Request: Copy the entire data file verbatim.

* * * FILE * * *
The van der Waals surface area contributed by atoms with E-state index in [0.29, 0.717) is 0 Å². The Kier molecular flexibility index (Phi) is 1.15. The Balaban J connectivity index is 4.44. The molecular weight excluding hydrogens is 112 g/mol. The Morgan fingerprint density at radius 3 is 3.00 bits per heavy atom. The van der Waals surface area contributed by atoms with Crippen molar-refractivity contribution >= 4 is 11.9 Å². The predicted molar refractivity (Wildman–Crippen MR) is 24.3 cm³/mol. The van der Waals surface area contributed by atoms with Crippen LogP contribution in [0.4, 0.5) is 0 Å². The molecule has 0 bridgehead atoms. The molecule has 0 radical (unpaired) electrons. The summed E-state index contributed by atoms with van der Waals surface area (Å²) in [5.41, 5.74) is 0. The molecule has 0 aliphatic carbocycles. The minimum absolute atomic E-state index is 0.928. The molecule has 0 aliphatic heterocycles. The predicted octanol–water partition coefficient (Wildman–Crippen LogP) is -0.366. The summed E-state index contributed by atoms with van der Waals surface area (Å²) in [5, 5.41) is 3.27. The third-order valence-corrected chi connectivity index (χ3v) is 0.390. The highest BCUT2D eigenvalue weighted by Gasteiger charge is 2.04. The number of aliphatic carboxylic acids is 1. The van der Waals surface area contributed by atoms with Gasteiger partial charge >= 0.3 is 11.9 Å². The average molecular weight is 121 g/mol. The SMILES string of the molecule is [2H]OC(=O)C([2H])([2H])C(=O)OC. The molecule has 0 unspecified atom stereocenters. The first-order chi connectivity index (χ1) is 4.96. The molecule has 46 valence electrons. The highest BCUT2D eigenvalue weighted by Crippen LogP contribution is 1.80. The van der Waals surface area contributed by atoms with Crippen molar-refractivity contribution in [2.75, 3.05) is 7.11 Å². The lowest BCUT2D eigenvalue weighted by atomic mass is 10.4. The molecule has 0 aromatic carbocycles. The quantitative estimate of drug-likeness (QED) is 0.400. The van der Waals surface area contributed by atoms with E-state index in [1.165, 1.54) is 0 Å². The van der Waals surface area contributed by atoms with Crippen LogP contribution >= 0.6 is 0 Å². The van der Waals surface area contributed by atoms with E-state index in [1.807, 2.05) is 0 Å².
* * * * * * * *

The van der Waals surface area contributed by atoms with E-state index in [0.29, 0.717) is 0 Å². The Kier molecular flexibility index (Phi) is 1.15. The Balaban J connectivity index is 4.44. The molecular weight excluding hydrogens is 112 g/mol. The Morgan fingerprint density at radius 3 is 3.00 bits per heavy atom. The van der Waals surface area contributed by atoms with Crippen molar-refractivity contribution >= 4 is 11.9 Å². The predicted molar refractivity (Wildman–Crippen MR) is 24.3 cm³/mol. The van der Waals surface area contributed by atoms with Crippen LogP contribution in [0.4, 0.5) is 0 Å². The molecule has 0 bridgehead atoms. The molecule has 0 radical (unpaired) electrons. The summed E-state index contributed by atoms with van der Waals surface area (Å²) in [5.41, 5.74) is 0. The molecule has 0 aliphatic carbocycles. The minimum absolute atomic E-state index is 0.928. The molecule has 0 aliphatic heterocycles. The predicted octanol–water partition coefficient (Wildman–Crippen LogP) is -0.366. The summed E-state index contributed by atoms with van der Waals surface area (Å²) in [5, 5.41) is 3.27. The third-order valence-corrected chi connectivity index (χ3v) is 0.390. The highest BCUT2D eigenvalue weighted by Gasteiger charge is 2.04. The number of aliphatic carboxylic acids is 1. The van der Waals surface area contributed by atoms with Gasteiger partial charge >= 0.3 is 11.9 Å². The average molecular weight is 121 g/mol. The SMILES string of the molecule is [2H]OC(=O)C([2H])([2H])C(=O)OC. The molecule has 0 unspecified atom stereocenters. The first-order chi connectivity index (χ1) is 4.96. The molecule has 46 valence electrons. The highest BCUT2D eigenvalue weighted by Crippen LogP contribution is 1.80. The van der Waals surface area contributed by atoms with Crippen molar-refractivity contribution in [2.75, 3.05) is 7.11 Å². The lowest BCUT2D eigenvalue weighted by atomic mass is 10.4. The molecule has 0 aromatic carbocycles. The quantitative estimate of drug-likeness (QED) is 0.400. The van der Waals surface area contributed by atoms with E-state index in [1.165, 1.54) is 0 Å². The van der Waals surface area contributed by atoms with Crippen LogP contribution >= 0.6 is 0 Å². The van der Waals surface area contributed by atoms with E-state index in [1.807, 2.05) is 0 Å².